Two titans

Wine study has many benefits.  It leads to an accumulation of a great deal of knowledge, hopefully accompanied by insight and understanding.  It certainly gets you to amazing places, whether we are talking about grand, architect-designed  wineries or the small shed from which the precious bottles emerge.

Two titansBut most of all it leads to great friendships with people who are happy to share bottles with you, whether these are simple, everyday favourites or the grandest classics.  Saturday night’s tasting was certainly the latter.

I took a decent Chianti Classico Riserva 2004 from Casaloste to our hosts.  It had a bit of a back story in that we had bought the wine at the winery back in 2006 and then let it mature ever since.  It was a lovely, warm, rather opulent wine which others thought was Bordeaux with its dense fruit and French oak.  Today the wine is 100% Sangiovese but it was a blend a decade ago but the blending grapes are not declared. From the roundness of the fruit I would guess that there was some Cabernet or Merlot in it.  Very satisfactory.

Our host then served three wines which all featured Bordeaux varieties but no further clues beyond that were given.  The youngest was an expressive Super Tuscan blend from Casadei, which turned out to be a Sangiovese, Cabernet and Merlot Sassicaiablend – full-bodied ripe black ruit, well structured, youthful.  On either side were two older wines, one obviously much older with a marked garnet hue and the other a brick-toned ruby.  On the palate one tasted like an old Bordeaux which is what it was – cedar wood, ‘old cellar’ and refined, blended fruit.  The other was plump with a rich texture which I took to be Merlot-based.  And what were the wines?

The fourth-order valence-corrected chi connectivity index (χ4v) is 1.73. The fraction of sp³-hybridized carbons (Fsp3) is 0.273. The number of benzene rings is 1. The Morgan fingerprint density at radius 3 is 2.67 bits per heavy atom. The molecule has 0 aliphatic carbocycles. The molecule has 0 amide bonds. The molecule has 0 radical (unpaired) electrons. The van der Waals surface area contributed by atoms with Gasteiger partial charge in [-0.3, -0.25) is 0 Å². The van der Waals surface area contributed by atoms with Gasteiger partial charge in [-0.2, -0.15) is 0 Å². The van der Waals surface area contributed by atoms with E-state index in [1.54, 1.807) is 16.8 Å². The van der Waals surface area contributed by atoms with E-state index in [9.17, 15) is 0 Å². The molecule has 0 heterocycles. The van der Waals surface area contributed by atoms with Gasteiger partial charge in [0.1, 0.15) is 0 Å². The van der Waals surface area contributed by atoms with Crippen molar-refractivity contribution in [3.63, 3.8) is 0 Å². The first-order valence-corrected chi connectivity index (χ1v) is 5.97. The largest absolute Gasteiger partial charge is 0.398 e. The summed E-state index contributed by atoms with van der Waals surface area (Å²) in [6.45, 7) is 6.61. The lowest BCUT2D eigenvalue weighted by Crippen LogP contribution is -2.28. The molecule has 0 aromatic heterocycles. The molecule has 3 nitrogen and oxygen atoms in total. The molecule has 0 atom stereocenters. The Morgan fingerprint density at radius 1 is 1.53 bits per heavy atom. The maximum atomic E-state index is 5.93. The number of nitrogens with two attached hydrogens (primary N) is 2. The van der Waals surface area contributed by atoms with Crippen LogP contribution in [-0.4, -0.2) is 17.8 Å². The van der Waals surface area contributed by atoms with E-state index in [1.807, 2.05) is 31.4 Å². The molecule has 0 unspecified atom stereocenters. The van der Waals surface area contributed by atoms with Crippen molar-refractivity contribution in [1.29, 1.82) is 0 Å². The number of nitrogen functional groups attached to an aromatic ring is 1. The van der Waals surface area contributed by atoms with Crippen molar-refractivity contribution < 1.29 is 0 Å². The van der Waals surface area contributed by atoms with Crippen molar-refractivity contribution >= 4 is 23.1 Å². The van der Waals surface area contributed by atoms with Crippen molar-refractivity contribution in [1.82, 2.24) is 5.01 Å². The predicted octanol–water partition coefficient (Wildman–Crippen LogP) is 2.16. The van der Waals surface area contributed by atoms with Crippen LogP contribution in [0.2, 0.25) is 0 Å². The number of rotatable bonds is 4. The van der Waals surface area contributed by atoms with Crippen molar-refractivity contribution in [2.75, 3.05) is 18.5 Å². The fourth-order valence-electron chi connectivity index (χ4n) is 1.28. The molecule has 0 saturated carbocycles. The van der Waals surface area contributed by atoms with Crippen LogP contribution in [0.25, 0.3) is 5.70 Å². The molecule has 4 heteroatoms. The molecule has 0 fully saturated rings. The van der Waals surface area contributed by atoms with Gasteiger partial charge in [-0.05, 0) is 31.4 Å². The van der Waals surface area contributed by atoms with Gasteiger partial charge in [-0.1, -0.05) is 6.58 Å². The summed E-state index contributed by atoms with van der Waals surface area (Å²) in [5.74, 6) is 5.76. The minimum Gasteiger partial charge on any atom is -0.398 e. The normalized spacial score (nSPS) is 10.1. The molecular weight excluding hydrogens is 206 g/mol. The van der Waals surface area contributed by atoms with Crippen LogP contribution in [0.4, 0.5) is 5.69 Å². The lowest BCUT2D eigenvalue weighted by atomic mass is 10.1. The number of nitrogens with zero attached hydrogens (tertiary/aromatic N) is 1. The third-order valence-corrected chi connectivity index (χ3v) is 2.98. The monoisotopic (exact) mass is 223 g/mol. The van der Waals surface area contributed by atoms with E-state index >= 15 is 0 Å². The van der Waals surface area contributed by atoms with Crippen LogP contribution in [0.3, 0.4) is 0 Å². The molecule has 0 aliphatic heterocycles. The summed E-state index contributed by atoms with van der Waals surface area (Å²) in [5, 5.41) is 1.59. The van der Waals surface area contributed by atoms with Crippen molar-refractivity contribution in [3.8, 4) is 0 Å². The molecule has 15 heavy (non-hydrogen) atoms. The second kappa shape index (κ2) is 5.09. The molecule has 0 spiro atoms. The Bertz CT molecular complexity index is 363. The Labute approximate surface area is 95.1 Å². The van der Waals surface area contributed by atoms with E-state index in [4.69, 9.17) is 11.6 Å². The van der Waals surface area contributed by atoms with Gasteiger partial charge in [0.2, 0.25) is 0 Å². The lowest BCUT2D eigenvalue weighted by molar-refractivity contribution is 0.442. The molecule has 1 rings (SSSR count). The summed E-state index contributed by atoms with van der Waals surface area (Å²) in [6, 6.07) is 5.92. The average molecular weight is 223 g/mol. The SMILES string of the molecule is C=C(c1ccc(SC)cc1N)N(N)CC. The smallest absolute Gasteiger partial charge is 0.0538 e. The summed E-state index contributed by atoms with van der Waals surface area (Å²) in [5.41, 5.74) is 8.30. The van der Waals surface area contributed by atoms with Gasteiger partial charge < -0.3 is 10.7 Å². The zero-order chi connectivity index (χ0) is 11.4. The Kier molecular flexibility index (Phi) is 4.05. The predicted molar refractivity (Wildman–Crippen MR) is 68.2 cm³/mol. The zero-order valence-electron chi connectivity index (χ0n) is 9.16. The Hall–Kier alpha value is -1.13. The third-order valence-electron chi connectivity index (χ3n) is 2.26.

Wine 1 was indeed a classic left-bank Bordeaux from an outstanding vintage.  Ch. Pichon Longueville Comtesse de Lalande, Pauillac 1982.  This took time to emerge but then showed refined old red fruit, cedar wood in abundance and fine resolved tannins.  A real treat for the claret lovers.  Tasted blind we wandered around the old world with wine 2 before being discretely encouraged to think of Italy.  The age was really difficult to judge as the wine was showing a deep ruby core and a fairly narrow rim. The palate was as describe (evolved fruit, long integrated with its oak) and majored on palate-filling satin texture rather than on tertiary aromas.  Interestingly, most voted for wine 2 as their favourite before we knew what the wines were.  (At the moment, I am so keen to analyse wines for study purpose I often forget to ask whether I actually like the wine or not. That’s a drawback of wine study.  

Sassicaia, Tenuta San Guido, 1974 is something of a historical relic as the wine was still bottled as Vino da Tavola. In those days there was no quality designation for these Cabernet-based wines which came to called Super Tuscans.  For me, as an Italophile if Super Tuscan-sceptic, I have never tasted any Sassicaia anything like this old. But this was something of a revelation.  It was remarkably fresh with the deep colour you can see in the glass, a true survivor still with plenty of life in it after forty years.  And, of course, both wines are a testament to the friendship and shared experience that a deep engagement with wine can bring.  

 

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